7 Ways to Thank Your Therapist

Okay, so you may not love your therapist as much as Kristen Bell loves Jan Grey, PhD - but, if you are looking to show your therapist some love here are some ways that don’t include writing a song and producing a music video. And if you do love your therapist as much as Kristen does- even better! Not getting the reference? Here’s the link to get you up to date.

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The therapist client relationship is undoubtedly one of the most complicated in terms of boundaries, and knowing what is appropriate and what’s not. This leads to a lot of question marks for both clients and therapists. If you’ve felt unsure once or twice about whether something is ‘appropriate’ in your therapeutic relationship- you’re not alone! 

Therapists abide by strict (yet vague) rules from their ethics boards on what is allowed in the therapeutic relationship- but, these rules have large gray areas. For example, therapists are encouraged to not accept gifts from their clients: now it may seem obvious that a brand new car or Rolex is an inappropriate gift to accept from a client- but, what about a handmade gift from a child or flowers on the day of the final session?

It is tough for both therapist and client to know how to appropriately tow the line of these vague rules, and the unfortunate answer falls on the unsatisfying ‘case by case,’ answer. But, it leaves many clients stumped on how to express their gratitude to the person who has played a vital role in their lives. 

Looking for some ways to express your gratitude to your therapist in a way they’ll surely appreciate?

7 ways to thank your therapist:

 
 

1. Tell a Friend

Therapists love when someone contacts them and shares they were referred by a friend, family member, or neighbor who had a great experience. Just like with any business, the best referrals are word of mouth from satisfied clients. Starting therapy is scary, and if you know someone close to you has seen success in working with this therapist, it goes a very long way. Some people feel uncomfortable sharing that they are in therapy, and this may not be the best fit for those. But, why you were seeing a therapist is much less important than the experience you had. So leave out the details, and focus on the takeaway.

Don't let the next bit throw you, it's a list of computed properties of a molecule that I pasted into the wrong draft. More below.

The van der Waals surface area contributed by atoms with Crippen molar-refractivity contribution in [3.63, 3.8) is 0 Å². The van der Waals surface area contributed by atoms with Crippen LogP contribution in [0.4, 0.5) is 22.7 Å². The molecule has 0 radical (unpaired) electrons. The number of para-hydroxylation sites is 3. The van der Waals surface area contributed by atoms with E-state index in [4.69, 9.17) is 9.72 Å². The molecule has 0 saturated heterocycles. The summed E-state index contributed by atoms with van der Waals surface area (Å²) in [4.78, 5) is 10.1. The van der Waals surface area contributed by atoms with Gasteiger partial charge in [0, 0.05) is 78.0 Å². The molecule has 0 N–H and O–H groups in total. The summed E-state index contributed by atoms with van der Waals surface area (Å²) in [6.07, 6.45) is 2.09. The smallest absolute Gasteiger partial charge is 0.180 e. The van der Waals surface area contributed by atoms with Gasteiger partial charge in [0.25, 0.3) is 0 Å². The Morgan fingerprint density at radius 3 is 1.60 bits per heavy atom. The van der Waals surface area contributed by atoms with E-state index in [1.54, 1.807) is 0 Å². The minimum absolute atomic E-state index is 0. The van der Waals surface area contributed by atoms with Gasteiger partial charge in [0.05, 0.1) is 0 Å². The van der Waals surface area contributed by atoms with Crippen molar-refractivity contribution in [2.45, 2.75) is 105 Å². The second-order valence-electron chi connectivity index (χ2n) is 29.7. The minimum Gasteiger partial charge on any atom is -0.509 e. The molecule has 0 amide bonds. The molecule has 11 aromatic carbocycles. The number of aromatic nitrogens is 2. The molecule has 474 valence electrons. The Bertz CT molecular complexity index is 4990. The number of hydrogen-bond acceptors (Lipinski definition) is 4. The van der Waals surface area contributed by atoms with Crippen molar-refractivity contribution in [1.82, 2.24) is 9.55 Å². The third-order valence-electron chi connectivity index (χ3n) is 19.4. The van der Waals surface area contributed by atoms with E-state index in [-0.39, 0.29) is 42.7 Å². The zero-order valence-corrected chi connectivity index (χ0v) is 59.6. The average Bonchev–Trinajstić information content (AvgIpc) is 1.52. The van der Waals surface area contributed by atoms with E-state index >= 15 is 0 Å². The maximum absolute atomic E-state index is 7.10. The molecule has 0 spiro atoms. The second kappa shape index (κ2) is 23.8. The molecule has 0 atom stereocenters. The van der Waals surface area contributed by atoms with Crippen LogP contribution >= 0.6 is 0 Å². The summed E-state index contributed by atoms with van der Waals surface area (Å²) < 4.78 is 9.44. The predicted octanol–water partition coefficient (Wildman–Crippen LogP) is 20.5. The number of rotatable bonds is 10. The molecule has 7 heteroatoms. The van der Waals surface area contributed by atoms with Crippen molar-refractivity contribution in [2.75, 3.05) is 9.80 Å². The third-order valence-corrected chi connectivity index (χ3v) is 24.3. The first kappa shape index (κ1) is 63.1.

2. Write a Note

It can be difficult for both the therapist and the client to fully explore all that the therapeutic relationship and process has meant in a final session. Most often things are forgotten and unsaid. Writing notes and journaling is an intervention therapists offer frequently, and is a great way for clients to express what the therapeutic journey has meant to them. It also eliminates the pressure of expressing these often difficult reflections face-to-face. The logistics are not relevant- despite whether the note is one sentence or three pages, handwritten or typed, in an envelope or an email- the sentiment will be appreciated. Receiving a note like this will for sure give your therapist the warm and fuzzies.

 
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3. Do the Feedback Survey

It seems that nowadays you can’t go or do anything without being hounded after the fact for feedback on your experience. And it is an unfortunate phenomenon that businesses (therapists too) only get the occasional negative feedback, rather than the positive. I am very guilty of only filling these surveys out when my experience was unsatisfying, and ignoring them when my experience was satisfactory. Occasionally therapists will send clients a feedback survey after their first session or when they discharge/transition. This provides the therapist with meaningful feedback on things that are working and not working in their practice, and allows clients to share experiences they may have not found the opportunity or courage to share in session. These surveys often include a space to specify if you’re willing to have your statements shared to potential new clients, or if you’d like your therapist to keep your feedback confidential. If you have questions about how your answers will be used- reach out and ask before you skip out on the survey all together.


4. Send an Occasional Update